Greater access to Openreach infrastructure planned by Ofcom as it seeks to drive fibre investment
Ofcom has announced new rules to provide greater access to the telegraph poles and underground pipes (ducts) belonging to Openreach.
The idea is make it more attractive to companies to install fibre networks in the UK using existing pathways to local communities, homes, and offices.
Fibre continues to be heavily promoted in the UK as the best connectivity option going forward . In July 2018 for example the British government revealed its plan to ensure that the UK would enjoy “full fibre broadband coverage across all of the UK by 2033.”
To help make this happen Ofcom has today revealed its draft decisions about providing greater access to Openreach poles and ducts.
In the past Openreach was obliged to provide rivals with access to its poles and ducts to lay their own fibre networks.
But uptake was slow, with rivals accusing the BT firm of charging too high fees to access its infrastructure.
To resolve this Ofcom published new rules last year that lowered the costs involved, and Openreach was obliged to repair faulty infrastructure and clear blocked tunnels where necessary for providers to access them.
Essentially, Openreach had to ensure there is space on its telegraph poles for extra fibre cables, and it had to release a ‘digital map’ of its duct and pole network, so competitors could plan where to lay fibre.
Openreach also had to complete at least 88 percent of fault repairs within one or two working days of being notified, up from 80 percent currently. It also had to complete at least 97 percent of repairs within seven working days.
Homes and businesses
And now Ofcom says that its new measures can cut the upfront cost of building full-fibre networks by around half.
Between them, competing providers are currently using around 12,000 Openreach telegraph poles and 2,500 km of underground duct.
But this new draft decision by Ofcom would extend it to firms serving large businesses, as well as companies laying high-speed lines that support mobile and broadband networks.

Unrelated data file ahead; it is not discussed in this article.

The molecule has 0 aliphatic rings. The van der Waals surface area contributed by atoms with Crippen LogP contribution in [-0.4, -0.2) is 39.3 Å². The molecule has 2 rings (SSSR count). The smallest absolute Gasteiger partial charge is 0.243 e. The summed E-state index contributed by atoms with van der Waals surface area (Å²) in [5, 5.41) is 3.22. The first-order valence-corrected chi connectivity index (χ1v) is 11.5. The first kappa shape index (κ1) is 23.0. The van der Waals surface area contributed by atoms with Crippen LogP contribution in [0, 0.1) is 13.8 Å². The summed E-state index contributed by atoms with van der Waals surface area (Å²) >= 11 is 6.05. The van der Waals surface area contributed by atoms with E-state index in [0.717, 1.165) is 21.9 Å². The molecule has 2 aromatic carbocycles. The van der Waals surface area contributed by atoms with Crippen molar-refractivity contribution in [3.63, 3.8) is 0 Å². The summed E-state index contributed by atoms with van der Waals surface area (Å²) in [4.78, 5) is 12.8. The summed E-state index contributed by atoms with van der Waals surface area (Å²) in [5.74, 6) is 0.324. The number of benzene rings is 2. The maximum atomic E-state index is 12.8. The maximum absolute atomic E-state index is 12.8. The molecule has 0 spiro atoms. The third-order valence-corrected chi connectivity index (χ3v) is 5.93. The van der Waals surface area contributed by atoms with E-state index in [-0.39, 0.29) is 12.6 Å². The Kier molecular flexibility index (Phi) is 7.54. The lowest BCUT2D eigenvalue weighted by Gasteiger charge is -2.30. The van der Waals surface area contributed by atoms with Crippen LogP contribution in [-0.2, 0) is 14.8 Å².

Ofcom says that by extending access to business networks, it will allow companies to use Openreach’s infrastructure for all telecoms services, improving the business case for them to invest in full fibre and 5G networks.
Ofcom also said that ultrafast broadband (with download speeds of at least 300 Mbps) is now available to more than half of homes in the UK.
Full fibre, or FTTP (fibre to the premise) where there is no ‘last mile’ of copper to slow speeds down, is now available to 7 percent of UK properties.
Ofcom said it is also refreshing its regulation of ‘leased lines’ in parts of the country where Openreach faces limited competition from other leased-line networks.
“The amount of internet data used by people in the UK is expanding by around half every year,£ explained Jonathan Oxley, Ofcom’s Competition Group Director. “So, we’ll need faster, more reliable connections for our homes, offices and mobile networks.”
“Our measures are designed to support the UK’s digital future by providing investment certainty for continued competitive investment in fibre and 5G networks across the country,” he added.
Openreach told Silicon UK that it would consider Ofcom’s proposals carefully.
“Last year we delivered our best ever service performance, but we want to keep improving and we share Ofcom’s desire to improve service across the industry,” an Openreach spokesperson said.
“Our ducts and poles have been open to other companies since 2011, and we recognise that unrestricted access is a natural next step so we had volunteered to get on with that, ahead of Ofcom’s original schedule,” te spokesperson added.
“We welcome the greater clarity around Dark Fibre and the timeframe needed to deliver a fully functional product to market,” they added. “We’ll consider the range of proposals carefully, and we’ll continue to work with Ofcom on developing an environment that encourages greater investment.”
Mobile operator EE meanwhile announced this week that it intends to launch its 5G network in six UK cities on 30 May.
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